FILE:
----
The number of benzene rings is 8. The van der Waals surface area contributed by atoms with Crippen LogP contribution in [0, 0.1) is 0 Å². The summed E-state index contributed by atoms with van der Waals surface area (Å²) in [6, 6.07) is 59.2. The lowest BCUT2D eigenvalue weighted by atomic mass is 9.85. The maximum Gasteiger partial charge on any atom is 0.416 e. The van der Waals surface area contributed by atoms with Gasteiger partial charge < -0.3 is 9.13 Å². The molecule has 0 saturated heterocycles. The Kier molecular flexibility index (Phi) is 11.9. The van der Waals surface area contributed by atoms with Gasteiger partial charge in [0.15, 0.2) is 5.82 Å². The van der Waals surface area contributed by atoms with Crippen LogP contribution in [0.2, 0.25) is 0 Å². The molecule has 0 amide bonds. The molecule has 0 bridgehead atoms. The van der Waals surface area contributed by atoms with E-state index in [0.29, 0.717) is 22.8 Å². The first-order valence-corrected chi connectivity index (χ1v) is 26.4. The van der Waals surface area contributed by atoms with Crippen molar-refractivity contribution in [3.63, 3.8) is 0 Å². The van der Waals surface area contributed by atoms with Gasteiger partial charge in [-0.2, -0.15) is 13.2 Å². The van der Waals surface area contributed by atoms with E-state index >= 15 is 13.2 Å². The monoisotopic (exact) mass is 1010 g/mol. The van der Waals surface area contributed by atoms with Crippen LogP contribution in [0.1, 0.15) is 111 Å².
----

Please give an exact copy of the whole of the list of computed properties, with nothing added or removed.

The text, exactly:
The number of benzene rings is 8. The van der Waals surface area contributed by atoms with Crippen LogP contribution in [0, 0.1) is 0 Å². The summed E-state index contributed by atoms with van der Waals surface area (Å²) in [6, 6.07) is 59.2. The lowest BCUT2D eigenvalue weighted by atomic mass is 9.85. The maximum Gasteiger partial charge on any atom is 0.416 e. The van der Waals surface area contributed by atoms with Gasteiger partial charge < -0.3 is 9.13 Å². The molecule has 0 saturated heterocycles. The Kier molecular flexibility index (Phi) is 11.9. The van der Waals surface area contributed by atoms with Gasteiger partial charge in [0.15, 0.2) is 5.82 Å². The van der Waals surface area contributed by atoms with Crippen LogP contribution in [0.2, 0.25) is 0 Å². The molecule has 0 amide bonds. The molecule has 0 bridgehead atoms. The van der Waals surface area contributed by atoms with E-state index in [0.29, 0.717) is 22.8 Å². The first-order valence-corrected chi connectivity index (χ1v) is 26.4. The van der Waals surface area contributed by atoms with Crippen molar-refractivity contribution in [3.63, 3.8) is 0 Å². The van der Waals surface area contributed by atoms with Gasteiger partial charge in [-0.2, -0.15) is 13.2 Å². The van der Waals surface area contributed by atoms with E-state index >= 15 is 13.2 Å². The monoisotopic (exact) mass is 1010 g/mol. The van der Waals surface area contributed by atoms with Crippen LogP contribution in [0.1, 0.15) is 111 Å².